It’s the mayor’s penchant for action over reflection that’s caused some citizens first-term dyspepsia, not the actual initiatives, say Hardberger supporters. And it’s easy to imagine Hizzoner’s staff catching the hot potatoes as they fly unheralded from his hands, tossing them to a councilperson to cool (best, if not fastest, method: public hearings), and then wrapping them in pretty foil for consumption (patterns featuring the HDRC logo or picturesque parks are favored). So it was with last year’s proposal to retrofit Main Plaza for pedestrians. The four streets surrounding the downtown park would be closed, the mayor said, so that strollers could ambulate unmolested from river (please recycle that tallboy) to cathedral (light a candle to Saint Jude, patron of lost causes) to courthouse (do not make your public defender wait). But banker-to-the-trustfunders Tom Frost Jr. cried foul, and so did many citizens, who wanted historical monuments, more trees, and less traffic re-routing. Nonetheless, several months later, the council-approved plan already has raised $2 million in private money, including $100,000 from Mi Tierra’s Cortez family, and is slated to break ground in March.
Hardberger didn’t fare as well with his attempt to limit chain restaurants on the River Walk — which had strong populist backing from the likes of local jazz legend and restaurateur Jim Cullum and ice-cream man Justin Arrechi — in part because the first draft from the City Attorney’s office was a very blunt object where perhaps a scalpel is required. The mayor has since focused his and the public’s attention on economic development (he most recently visited Taiwan), and on the River North expansion, which breaks ground in roughly 45 days. (Watch for synergy in January when the Office of Cultural Affairs announces its top pick for another mayoral dream: a performing-arts complex. One little paesano sings “On the bank south of the San Antonio Museum of Art,” which would fit in nicely with the River North schema.)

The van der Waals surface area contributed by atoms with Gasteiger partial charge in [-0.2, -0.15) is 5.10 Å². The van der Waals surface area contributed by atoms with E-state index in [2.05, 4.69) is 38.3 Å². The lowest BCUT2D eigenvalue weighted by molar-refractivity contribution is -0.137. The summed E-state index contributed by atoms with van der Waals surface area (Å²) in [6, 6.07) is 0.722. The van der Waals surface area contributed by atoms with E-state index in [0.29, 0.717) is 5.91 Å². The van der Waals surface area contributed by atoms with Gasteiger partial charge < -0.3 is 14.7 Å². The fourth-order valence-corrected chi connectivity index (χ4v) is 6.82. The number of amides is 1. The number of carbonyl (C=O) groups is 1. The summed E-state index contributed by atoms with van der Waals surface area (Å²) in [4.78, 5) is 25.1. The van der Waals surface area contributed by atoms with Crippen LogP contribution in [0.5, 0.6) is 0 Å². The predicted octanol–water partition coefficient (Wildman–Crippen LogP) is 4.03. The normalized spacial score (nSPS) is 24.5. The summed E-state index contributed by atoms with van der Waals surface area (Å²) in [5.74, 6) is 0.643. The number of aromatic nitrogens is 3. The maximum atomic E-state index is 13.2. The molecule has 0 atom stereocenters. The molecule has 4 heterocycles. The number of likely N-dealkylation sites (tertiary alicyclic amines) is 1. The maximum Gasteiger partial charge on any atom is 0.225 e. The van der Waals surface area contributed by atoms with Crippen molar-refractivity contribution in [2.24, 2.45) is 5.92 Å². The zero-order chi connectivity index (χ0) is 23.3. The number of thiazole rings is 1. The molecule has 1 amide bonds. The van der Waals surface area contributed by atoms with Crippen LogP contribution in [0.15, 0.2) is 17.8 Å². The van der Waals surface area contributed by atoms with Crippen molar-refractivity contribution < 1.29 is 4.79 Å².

Right-hand man Christian Archer argues that the mayor’s greatest contribution to date is “the confidence in City Hall. People believe in his leadership.” Which seems to still be true despite the council’s cave-in to Forestar, which allows the company to use Edwards Aquifer water for golf-course irrigation at its Northside PGA development. The Current also developed a mild case of indigestion when Hardberger endorsed a proposal to rename the Oakwell Branch Library after Robert L.B. Tobin — an unholy baptism that would have coincided with a six-figure gift from the Tobin Endowment, which has a longstanding relationship with SA’s First Lady, Linda Hardberger.
Still, we have to admit that he made good on his campaign promise to increase local arts funding, and we do like the way he speaks and thinks in terms of the entire city’s future — he turned in the most inspiring mayoral speech in decades at his August re-election campaign announcement. Judging by the lack of rumored bona-fide challengers for the spring contest, when a bevy of young term-limited studs are hitting the streets in search of honest work (including the Pocket Councilman Roger Flores, Chip Haass, and Art Hall) the politicos think San Antonio is hungry for a second helping of Phil.